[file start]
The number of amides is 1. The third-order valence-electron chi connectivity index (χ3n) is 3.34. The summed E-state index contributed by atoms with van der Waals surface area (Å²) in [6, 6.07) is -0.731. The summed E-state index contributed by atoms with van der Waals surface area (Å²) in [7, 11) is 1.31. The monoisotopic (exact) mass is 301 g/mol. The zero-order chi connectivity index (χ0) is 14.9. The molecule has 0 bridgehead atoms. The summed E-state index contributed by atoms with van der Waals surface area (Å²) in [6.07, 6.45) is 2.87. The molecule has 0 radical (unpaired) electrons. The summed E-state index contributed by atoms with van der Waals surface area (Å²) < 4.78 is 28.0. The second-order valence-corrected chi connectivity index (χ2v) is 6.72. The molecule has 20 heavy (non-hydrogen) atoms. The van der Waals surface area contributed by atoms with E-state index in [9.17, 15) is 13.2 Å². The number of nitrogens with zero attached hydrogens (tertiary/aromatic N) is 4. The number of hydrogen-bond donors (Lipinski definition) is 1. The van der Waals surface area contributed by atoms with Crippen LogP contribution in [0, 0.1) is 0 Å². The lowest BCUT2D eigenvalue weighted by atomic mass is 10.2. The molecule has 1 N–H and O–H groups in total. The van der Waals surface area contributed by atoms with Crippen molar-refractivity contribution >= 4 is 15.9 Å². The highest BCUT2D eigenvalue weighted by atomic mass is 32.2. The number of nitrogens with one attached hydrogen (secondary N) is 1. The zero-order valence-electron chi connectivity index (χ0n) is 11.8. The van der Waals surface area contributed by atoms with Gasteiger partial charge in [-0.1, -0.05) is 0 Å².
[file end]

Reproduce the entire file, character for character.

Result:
The number of amides is 1. The third-order valence-electron chi connectivity index (χ3n) is 3.34. The summed E-state index contributed by atoms with van der Waals surface area (Å²) in [6, 6.07) is -0.731. The summed E-state index contributed by atoms with van der Waals surface area (Å²) in [7, 11) is 1.31. The monoisotopic (exact) mass is 301 g/mol. The zero-order chi connectivity index (χ0) is 14.9. The molecule has 0 bridgehead atoms. The summed E-state index contributed by atoms with van der Waals surface area (Å²) in [6.07, 6.45) is 2.87. The molecule has 0 radical (unpaired) electrons. The summed E-state index contributed by atoms with van der Waals surface area (Å²) < 4.78 is 28.0. The second-order valence-corrected chi connectivity index (χ2v) is 6.72. The molecule has 20 heavy (non-hydrogen) atoms. The van der Waals surface area contributed by atoms with E-state index in [9.17, 15) is 13.2 Å². The number of nitrogens with zero attached hydrogens (tertiary/aromatic N) is 4. The number of hydrogen-bond donors (Lipinski definition) is 1. The van der Waals surface area contributed by atoms with Crippen LogP contribution in [0, 0.1) is 0 Å². The lowest BCUT2D eigenvalue weighted by atomic mass is 10.2. The molecule has 1 N–H and O–H groups in total. The van der Waals surface area contributed by atoms with Crippen molar-refractivity contribution >= 4 is 15.9 Å². The highest BCUT2D eigenvalue weighted by atomic mass is 32.2. The number of nitrogens with one attached hydrogen (secondary N) is 1. The zero-order valence-electron chi connectivity index (χ0n) is 11.8. The van der Waals surface area contributed by atoms with Gasteiger partial charge in [-0.1, -0.05) is 0 Å².